Actually, I am not going overboard. I did a course on EMC compliance a few years ago and the lecturer stated clearly that the EU countries have legislation to make exporting non ROHS stuff to the EU a criminal offence and the penalties are severe including imprisonment. How many owners of shonky Chinese companies have been sent to jail? My bet Is few if any.

          The easy solution is don’t use lead, cadmium, mercury etch in your products and print on the PCBs the word ROHS.

          The cost of EMC certification for the likes of Sparkfun, EEVBLOG, DIY and kits etc, is prohibitive. To not have a provision for groups such as these is a violation of human rights. The are too many do gooders in corrupt governments telling decent people how to live their lives. They are the enemies of freedom and are vexations to the spirit of creativity and innovation.

          • SydB

            There has been recent provision for R&D within the RoHS legislation, at least in the UK, that can be applied to e.g. development boards (not sure about kits). In practise, it is mainly a leaded vs non-leaded solder issue. It is a simple fact that leaded is easier/more reliable/neater on a small/hand production scale compared to non-leaded. Non-leaded PCB supply is now easy so it is just an issue with the soldering of components and wires.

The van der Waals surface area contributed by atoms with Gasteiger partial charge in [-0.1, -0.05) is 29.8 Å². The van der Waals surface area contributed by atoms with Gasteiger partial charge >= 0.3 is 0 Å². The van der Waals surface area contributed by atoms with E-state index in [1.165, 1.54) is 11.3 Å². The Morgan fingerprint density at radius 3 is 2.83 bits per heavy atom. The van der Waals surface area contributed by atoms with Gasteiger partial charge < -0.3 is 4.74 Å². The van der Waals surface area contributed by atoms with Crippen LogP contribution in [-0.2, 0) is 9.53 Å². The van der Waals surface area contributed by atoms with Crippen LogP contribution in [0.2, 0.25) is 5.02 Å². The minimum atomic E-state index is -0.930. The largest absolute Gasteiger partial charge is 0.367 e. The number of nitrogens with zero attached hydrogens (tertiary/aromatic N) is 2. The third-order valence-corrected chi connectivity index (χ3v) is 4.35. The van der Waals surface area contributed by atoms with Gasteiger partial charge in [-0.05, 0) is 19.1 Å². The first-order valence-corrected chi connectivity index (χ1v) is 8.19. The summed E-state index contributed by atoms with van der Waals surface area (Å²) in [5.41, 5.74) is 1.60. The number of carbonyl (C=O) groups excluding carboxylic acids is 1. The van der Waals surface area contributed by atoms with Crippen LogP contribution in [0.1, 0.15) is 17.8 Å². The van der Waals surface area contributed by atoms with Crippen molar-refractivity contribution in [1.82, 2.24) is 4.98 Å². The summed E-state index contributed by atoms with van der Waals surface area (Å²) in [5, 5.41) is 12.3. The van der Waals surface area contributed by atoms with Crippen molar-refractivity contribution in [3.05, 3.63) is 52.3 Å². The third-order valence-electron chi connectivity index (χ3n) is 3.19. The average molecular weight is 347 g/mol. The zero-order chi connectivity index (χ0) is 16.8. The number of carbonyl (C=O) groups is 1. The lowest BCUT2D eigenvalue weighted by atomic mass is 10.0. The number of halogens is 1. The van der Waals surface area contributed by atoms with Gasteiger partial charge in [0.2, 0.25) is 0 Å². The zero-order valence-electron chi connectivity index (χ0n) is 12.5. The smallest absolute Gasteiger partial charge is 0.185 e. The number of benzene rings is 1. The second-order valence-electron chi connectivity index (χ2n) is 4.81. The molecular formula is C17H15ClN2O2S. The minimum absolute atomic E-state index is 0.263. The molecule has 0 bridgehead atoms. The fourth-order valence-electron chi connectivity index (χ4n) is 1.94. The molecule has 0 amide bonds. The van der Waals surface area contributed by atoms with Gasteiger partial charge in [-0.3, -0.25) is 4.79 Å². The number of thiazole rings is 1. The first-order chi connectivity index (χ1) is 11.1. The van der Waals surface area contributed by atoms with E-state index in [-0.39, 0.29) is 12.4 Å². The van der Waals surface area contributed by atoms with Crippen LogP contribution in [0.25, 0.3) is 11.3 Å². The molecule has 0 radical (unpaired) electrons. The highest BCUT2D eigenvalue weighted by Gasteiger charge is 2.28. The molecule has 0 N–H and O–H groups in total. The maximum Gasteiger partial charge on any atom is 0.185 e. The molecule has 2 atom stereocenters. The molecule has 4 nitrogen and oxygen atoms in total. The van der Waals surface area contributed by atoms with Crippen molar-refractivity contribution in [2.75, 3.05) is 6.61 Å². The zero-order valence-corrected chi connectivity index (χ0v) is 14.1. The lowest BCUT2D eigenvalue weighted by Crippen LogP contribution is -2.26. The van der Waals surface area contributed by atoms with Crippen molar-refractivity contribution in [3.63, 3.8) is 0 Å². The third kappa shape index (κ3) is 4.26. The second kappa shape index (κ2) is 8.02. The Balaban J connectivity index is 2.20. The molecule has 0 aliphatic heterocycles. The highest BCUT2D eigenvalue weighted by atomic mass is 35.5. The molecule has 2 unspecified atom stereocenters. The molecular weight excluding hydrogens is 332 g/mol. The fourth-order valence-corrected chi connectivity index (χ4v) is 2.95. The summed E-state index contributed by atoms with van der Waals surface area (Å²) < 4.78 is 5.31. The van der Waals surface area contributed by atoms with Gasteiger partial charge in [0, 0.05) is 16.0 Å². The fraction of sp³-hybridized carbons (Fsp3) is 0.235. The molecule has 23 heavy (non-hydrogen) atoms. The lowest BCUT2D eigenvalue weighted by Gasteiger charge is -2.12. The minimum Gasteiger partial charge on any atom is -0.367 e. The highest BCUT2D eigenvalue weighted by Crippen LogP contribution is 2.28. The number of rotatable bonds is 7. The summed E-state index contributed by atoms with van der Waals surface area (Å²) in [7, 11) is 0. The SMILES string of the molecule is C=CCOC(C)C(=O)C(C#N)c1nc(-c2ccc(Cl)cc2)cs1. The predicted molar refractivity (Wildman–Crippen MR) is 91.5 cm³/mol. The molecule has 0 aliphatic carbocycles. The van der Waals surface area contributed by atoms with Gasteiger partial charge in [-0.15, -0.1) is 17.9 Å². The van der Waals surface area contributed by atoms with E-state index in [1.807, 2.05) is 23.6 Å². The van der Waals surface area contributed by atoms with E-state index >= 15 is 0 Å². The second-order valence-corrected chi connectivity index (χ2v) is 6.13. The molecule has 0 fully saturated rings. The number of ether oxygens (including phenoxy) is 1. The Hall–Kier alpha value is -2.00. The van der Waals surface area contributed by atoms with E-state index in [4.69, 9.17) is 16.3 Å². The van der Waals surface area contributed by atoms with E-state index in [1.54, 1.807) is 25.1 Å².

I agree with the need for controls but it should be done sensibly and proportionately based on risk assessment. Clearly a business or person should be penalised for selling unsafe mains powered devices that kill (e.g. many Chinese PSUs) but not for putting 100 grammes per year of lead into the global electronics market.

            Other than for big producers, RoHS anti-lead is an absolute joke when considering, in relation, the amount of e.g. lead flashing used in roofing both on old houses and new builds, where the metal is in direct contact with rain running off into water courses. This is still standard in the building industry in the UK (I cannot speak for the rest of Europe).

            As mentioned above, the killing of innovation is being achieved by legislators allowing no or inadequate de minimis levels for such things as RoHS or WEEE.

            I guess that a) the legislators are lobbied by big business who, of course, do not want new small efficient companies to challenge them, and b) the legislators have not much clue about innovation, small scale business or electronics manufacture, largely because the small businesses cannot afford the resources to make their voices heard.